The good news is you probably won't kill anyone with "old" chocolates I have a water activity meter from Decagon that gives me all kinds of confidence. If you are using GMP, and good formulas you should be ok. Mold is the obvious thing to look for. If you are careful, you should be able to get 6-8 weeks shelf-life. It isn't a matter of spoiling, but of the flavor fading or getting fat migration. Seriously, put some samples on a shelf and test/taste them every week to see what is happening to them. Our Land Grant College will test your ganache for you for a minimal fee. Make a bunch and take it to them for testing. Each test takes about 10 minutes. I did that until I got my own meter. You can also freeze your chocolates-Greweling explains the procedure. Good luck.
I also use EGuittard. I take the 55 or 61 to 118, 38 or 41 to 115 and the 31 or 35 to about 112. If it is "new" chocolate and not been used, I might not take it that high, but with bad crystals, you need to.
As a consumer, I put everything on a credit card because 1-It is easier, 2-I can track where I spend my money, 3-I get cash back at the end of the year (a percentage of all charges). I rarely carry much cash. I also pay off my card each month so I don't have any fees. I think most people assume the fees are built into the price. As a business owner, I have to accept credit cards. Online sales would be non-existent (I know, you don't do that). Also, at pop-up markets, which I rarely do, they are a necessity. Square is perfect, fees are low, and it is on your smart phone or iPad. Bottom line--I vote for B.
Talk to your people at Oregon State. You have to be concerned with the water activity and possibly using a small amount of preservative. If you pack at 180 degrees and have your aw low enough, you SHOULD be ok. Wouldn't want that liability without the experts advice.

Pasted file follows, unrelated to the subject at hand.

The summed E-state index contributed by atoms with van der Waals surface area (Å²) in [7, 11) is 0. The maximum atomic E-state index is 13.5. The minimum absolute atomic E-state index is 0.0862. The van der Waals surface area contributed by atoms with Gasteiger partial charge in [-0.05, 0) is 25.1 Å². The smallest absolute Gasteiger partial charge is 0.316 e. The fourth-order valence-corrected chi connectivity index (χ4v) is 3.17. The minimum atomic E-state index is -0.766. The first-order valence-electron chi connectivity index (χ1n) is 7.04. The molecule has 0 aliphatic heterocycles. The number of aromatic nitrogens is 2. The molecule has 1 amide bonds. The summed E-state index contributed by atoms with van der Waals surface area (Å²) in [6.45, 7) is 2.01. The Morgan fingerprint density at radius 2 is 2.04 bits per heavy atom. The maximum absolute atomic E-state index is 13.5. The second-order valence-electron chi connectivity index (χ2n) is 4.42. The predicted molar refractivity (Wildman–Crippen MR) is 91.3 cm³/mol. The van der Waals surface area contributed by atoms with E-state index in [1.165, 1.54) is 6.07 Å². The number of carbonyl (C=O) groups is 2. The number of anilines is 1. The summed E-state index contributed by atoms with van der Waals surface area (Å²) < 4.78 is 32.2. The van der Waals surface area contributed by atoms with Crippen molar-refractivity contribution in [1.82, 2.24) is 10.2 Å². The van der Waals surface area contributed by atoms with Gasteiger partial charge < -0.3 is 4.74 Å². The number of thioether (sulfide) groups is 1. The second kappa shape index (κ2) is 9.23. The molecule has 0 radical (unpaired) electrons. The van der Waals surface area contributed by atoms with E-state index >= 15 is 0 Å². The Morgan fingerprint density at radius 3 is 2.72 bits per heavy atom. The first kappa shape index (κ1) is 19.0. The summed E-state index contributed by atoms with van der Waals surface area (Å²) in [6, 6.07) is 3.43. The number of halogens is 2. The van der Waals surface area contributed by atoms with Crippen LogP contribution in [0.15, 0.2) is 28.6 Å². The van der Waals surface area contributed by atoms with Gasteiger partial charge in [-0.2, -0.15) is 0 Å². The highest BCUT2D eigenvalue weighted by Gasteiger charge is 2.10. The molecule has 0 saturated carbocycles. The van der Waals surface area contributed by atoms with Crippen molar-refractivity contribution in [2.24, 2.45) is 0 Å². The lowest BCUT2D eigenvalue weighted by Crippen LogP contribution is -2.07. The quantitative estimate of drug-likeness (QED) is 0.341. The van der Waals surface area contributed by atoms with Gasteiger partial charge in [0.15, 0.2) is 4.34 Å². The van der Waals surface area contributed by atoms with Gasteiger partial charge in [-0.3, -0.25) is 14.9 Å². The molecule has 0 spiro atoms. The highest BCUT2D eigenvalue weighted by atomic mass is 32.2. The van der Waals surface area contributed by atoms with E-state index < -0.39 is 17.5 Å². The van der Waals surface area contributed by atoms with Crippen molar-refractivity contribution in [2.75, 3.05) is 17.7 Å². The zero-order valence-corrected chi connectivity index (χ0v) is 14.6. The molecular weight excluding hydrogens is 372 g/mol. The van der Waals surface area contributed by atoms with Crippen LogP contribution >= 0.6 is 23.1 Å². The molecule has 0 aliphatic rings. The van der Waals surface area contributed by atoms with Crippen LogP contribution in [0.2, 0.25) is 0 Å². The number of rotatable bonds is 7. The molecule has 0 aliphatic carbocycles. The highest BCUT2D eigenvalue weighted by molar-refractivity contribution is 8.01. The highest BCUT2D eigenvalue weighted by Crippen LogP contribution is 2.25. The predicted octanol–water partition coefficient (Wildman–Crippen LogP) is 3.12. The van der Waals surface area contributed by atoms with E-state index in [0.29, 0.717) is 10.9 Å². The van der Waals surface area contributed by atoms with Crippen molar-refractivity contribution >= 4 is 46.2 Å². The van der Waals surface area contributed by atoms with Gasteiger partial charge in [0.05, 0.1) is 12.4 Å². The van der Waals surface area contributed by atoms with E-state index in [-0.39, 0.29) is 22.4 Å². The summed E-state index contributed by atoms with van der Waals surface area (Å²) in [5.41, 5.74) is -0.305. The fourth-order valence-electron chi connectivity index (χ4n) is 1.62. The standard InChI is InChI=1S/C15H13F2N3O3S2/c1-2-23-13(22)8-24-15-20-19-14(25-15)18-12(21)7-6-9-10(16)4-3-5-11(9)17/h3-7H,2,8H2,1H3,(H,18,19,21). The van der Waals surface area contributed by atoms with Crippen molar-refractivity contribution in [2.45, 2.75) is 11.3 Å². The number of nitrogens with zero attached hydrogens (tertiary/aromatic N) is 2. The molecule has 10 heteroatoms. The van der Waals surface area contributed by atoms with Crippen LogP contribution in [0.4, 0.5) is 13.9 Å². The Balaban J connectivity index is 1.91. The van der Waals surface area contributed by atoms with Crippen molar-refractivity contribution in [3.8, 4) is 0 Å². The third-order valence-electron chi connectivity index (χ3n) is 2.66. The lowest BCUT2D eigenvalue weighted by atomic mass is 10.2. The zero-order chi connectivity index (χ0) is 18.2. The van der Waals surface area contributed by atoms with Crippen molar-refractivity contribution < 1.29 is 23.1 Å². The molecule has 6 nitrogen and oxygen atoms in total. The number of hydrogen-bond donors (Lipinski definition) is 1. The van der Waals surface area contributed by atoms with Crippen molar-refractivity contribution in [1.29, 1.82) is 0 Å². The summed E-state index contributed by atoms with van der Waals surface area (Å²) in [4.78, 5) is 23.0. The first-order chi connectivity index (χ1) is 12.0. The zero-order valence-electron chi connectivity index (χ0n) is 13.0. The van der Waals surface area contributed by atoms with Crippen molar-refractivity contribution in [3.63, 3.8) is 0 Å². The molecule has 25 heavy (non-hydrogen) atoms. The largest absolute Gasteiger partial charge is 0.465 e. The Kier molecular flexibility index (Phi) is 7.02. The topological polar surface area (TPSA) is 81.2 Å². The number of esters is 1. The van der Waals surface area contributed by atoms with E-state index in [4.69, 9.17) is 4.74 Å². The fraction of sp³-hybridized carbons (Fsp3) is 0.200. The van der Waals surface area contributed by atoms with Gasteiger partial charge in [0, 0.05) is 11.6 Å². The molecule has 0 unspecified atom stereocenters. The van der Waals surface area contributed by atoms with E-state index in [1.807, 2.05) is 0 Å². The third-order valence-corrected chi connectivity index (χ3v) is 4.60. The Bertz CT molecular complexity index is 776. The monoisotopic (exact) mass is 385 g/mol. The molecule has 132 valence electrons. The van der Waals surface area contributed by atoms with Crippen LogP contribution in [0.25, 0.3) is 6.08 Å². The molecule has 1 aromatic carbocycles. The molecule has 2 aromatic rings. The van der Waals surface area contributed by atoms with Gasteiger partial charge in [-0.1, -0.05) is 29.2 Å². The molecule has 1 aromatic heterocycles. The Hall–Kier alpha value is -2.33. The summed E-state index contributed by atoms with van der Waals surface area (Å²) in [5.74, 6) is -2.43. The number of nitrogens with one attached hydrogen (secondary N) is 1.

Andy, I used to use the same brushes, but have recently changed. I'm sure you are making sure the air hole in the lid is open? I found the same situation as you-I even started to put the "bad" lids aside so I wouldn't mix them up. Have you adjusted the nozzle on the lid?
I recently bought a Badger 175 and I'm much happier with it. I think all airbrushes come with their challenges--you just have to figure out which ones bother you the least:-). I have found that if there is even a tiny amount of butter is not melted, it will clog. I tend to run my butter a bit warm to make sure it is melted. I don't worry too much about temper-it seems to temper when sprayed. The new brush also has less atomized spray so I am not breathing it or losing extra product.
You might want to read this article. http://www.lecitina.it/pdf/Lecithins%20in%20the%20Chocolate%20and%20Confectionery%20Industry.pdf
Just because you were asked, doesn't mean you should do it. If it is too warm for chocolate, it might not be a good market for you. Even if you can keep the chocolates cool enough to sell, your customers still need to get them home safely.